World Cup 2022: England boss Gareth Southgate criticised over migrant worker claims


Gareth Southgate criticised by human rights groups after the England boss claimed migrant workers in Qatar ‘love football’ and are ‘united’ in wanting the World Cup to go ahead despite their poor treatment

  • Southgate said in an interview that migrant workers in Qatar ‘love football’ and are ‘united’ in wanting the World Cup to happen
  • Qatar has been strongly criticised for its human rights record and the treatment of workers building their stadiums and infrastructure
  • A report published last year said 6,500 workers had died on World Cup projects
  • Amnesty said workers are being denied wages and working in poor conditions
  • Human rights groups criticised Southgate’s remarks ahead of the tournament 
  • Click here for all the latest World Cup 2022 news and updates

England manager Gareth Southgate has come under fire from human rights groups after claiming that workers in Qatar are ‘united’ in their desire for the World Cup to go ahead.

Qatar, which will host the tournament from November 20, has been strongly criticised for its human rights record and the conditions to which thousands of migrant workers building stadiums and infrastructure have been subjected.

The Middle-Eastern country has also been criticised for its anti-LGBTQ+ laws.

In an interview with CNN, Southgate said: ‘I’ve been out to Qatar several times and I’ve met with lots of the workers out there and they are united in certainly one thing – that’s that they want the tournament to happen, and they want that because they love football.

‘They want the football to come to Qatar.’

A report published last year said 6,500 migrant workers had died in Qatar since it was awarded the World Cup 12 years ago. The authorities in Qatar ‘categorically’ deny this.

England manager Gareth Southgate said migrant workers in Qatar are ‘united’ in wanting this month’s World Cup to go ahead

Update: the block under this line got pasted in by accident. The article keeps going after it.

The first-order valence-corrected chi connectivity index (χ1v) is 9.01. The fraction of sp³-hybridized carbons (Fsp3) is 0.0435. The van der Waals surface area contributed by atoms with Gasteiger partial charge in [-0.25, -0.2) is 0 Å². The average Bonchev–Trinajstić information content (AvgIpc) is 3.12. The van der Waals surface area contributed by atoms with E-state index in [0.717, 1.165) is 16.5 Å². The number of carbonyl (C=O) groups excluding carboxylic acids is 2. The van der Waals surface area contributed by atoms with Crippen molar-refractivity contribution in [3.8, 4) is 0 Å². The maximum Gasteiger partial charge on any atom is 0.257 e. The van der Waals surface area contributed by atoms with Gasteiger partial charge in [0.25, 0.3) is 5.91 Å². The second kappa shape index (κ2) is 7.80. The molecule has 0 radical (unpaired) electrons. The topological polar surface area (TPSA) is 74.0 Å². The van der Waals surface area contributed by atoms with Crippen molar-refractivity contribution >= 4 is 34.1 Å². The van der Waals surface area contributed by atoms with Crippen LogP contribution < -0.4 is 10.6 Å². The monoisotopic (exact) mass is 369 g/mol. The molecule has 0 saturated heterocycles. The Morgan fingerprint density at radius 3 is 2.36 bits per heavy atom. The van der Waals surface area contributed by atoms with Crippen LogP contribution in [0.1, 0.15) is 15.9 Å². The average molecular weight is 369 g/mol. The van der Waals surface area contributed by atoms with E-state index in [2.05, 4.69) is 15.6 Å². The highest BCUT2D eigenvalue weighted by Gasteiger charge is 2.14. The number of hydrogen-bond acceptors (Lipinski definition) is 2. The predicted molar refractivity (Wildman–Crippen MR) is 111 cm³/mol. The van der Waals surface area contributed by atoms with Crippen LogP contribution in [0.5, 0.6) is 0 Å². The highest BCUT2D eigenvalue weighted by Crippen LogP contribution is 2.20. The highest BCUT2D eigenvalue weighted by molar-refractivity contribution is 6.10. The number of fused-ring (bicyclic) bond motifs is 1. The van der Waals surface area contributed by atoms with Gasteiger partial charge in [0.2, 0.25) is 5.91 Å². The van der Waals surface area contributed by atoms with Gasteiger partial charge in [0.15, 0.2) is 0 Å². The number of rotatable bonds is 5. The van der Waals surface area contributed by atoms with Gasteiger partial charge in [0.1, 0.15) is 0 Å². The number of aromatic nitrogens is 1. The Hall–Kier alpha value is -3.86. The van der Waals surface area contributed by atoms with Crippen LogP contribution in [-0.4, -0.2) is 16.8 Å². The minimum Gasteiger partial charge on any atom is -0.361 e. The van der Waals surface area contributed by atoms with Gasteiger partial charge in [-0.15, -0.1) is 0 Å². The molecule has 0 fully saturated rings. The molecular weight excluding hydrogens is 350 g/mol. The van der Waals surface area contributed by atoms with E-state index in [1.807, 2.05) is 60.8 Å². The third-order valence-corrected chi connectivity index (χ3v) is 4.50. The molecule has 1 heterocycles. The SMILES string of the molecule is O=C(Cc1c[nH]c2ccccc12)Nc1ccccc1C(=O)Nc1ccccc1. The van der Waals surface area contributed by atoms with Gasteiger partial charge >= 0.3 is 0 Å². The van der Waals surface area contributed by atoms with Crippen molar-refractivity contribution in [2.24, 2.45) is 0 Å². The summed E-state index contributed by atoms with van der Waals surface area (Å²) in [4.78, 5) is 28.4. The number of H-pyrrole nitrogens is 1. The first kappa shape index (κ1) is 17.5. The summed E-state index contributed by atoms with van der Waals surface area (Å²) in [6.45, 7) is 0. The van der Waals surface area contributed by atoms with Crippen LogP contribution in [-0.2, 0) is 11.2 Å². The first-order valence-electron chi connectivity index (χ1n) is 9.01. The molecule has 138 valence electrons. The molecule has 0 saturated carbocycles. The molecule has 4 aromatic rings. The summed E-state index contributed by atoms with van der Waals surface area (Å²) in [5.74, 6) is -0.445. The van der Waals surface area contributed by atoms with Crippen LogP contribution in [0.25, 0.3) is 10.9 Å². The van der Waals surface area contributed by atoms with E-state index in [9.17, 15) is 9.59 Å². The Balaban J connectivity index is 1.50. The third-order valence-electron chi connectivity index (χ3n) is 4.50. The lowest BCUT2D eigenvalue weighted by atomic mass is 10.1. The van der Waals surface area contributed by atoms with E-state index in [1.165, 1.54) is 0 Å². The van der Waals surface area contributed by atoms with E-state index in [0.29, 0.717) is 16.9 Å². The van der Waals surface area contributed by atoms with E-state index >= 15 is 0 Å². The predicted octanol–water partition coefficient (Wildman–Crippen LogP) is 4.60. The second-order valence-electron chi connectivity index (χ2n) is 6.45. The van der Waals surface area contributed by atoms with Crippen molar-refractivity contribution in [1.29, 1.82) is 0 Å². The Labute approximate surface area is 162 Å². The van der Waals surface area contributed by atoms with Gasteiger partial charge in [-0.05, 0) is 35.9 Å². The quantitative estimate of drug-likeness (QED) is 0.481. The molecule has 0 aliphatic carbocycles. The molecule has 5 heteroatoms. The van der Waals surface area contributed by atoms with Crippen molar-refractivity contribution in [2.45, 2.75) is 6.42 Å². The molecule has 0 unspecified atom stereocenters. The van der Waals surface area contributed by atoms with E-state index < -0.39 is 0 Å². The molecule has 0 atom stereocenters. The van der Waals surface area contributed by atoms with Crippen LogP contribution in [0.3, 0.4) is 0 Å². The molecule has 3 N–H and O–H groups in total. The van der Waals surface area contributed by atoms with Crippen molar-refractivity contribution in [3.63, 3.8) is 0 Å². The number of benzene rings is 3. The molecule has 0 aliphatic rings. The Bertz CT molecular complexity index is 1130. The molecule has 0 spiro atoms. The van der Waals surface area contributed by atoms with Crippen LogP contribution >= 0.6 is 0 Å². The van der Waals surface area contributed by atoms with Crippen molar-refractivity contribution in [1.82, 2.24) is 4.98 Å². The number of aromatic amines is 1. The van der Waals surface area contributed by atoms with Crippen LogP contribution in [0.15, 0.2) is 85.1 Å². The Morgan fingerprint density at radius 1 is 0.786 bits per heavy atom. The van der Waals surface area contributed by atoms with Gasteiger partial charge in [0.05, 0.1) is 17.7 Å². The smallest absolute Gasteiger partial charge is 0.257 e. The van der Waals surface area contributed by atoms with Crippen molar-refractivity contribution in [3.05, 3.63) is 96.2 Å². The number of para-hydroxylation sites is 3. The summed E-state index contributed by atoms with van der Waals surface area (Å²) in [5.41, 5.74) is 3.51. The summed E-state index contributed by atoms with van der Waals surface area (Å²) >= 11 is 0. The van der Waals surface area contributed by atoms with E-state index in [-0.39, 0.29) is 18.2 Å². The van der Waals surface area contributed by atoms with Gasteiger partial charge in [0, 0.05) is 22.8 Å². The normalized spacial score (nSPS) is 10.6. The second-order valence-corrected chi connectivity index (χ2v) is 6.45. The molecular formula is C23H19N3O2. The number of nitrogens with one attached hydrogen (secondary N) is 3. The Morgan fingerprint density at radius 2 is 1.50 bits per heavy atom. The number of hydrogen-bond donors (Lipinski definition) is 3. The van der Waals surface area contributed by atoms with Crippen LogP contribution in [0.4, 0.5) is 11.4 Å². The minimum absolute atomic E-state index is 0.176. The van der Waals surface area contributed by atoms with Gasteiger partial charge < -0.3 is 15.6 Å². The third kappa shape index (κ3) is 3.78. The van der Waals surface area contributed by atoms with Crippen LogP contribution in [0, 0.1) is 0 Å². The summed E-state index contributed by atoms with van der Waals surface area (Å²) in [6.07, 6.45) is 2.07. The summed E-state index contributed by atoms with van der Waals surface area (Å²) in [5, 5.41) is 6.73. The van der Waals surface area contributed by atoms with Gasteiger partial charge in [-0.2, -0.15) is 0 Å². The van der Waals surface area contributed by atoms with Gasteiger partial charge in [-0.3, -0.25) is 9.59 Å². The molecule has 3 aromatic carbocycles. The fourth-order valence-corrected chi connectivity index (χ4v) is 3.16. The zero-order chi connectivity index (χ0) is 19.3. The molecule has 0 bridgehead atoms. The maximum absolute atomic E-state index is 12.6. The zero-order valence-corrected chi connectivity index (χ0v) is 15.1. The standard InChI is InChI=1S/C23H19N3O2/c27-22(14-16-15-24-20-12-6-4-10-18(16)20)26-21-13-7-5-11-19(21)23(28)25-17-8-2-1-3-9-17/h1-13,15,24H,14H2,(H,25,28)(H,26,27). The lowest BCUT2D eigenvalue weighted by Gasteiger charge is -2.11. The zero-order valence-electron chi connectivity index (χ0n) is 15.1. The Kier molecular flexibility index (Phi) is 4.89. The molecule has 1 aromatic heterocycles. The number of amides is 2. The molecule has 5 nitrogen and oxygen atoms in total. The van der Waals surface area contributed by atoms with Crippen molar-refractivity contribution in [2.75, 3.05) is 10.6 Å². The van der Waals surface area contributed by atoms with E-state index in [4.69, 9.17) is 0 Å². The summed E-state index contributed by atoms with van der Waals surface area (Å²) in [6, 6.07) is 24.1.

Migrant workers shelter from the sun on a World Cup construction project in Qatar - a report last year said 6,500 had died constructing the tournament infrastructure

 Migrant workers shelter from the sun on a World Cup construction project in Qatar – a report last year said 6,500 had died constructing the tournament infrastructure 

Workers put the finishing touches to a fan zone in Doha ahead of the start of the World Cup

Workers put the finishing touches to a fan zone in Doha ahead of the start of the World Cup

Qatar has been slammed for its human rights record and the conditions in which thousands of migrant workers have been subjected to as they build the tournament's infrastructure

Qatar has been slammed for its human rights record and the conditions in which thousands of migrant workers have been subjected to as they build the tournament’s infrastructure 

And a study by Amnesty International released last month – ‘Unfinished business: What Qatar must do to fulfil promises on migrant workers’ rights’ – found thousands of workers are still being denied wages or having them delayed, being denied rest days and are being exposed to unsafe working conditions.

Southgate’s comments were rebuked by Amnesty, who said employment rights are a bigger concern for these workers.

‘Many workers in Qatar will of course be football fans,’ Ella Knight of Amnesty told the Guardian.

‘But what migrant workers have really stressed to us is the need to have their rights fully protected, to be paid properly, able to change jobs freely and to enjoy safe, dignified working conditions.

Doha is preparing to welcome the world with the tournament beginning on November 20

Doha is preparing to welcome the world with the tournament beginning on November 20

Minky Worden of Human Rights Watch said: ‘There are many migrant workers who are proud of the work they have done to build the World Cup in Qatar.

‘But there are also many who have suffered preventable deaths and harms and until the deaths, loans, injuries and wage theft are compensated, it is not correct to say all migrant workers are ‘united.’

Southgate said the Football Association has engaged with human rights groups about workers’ rights in Qatar.

‘We’re trying to support those ideas with compensation for families who have lost workers and a workers’ rights centre,’ he said.

England open their World Cup against Iran on November 21 and will be hoping to progress far

England open their World Cup against Iran on November 21 and will be hoping to progress far

The Qatari Supreme Committee, which is organising the tournament, said last month: ‘The advancements in workers’ welfare is a legacy we are very proud of and are seeing in action.

‘We have always believed that the World Cup will be a catalyst to accelerate positive initiatives, leaving a legacy of meaningful and sustainable progress for the county and region.’

The World Cup kicks-off with Qatar vs Ecuador on November 20, with England opening their campaign against Iran the following day.



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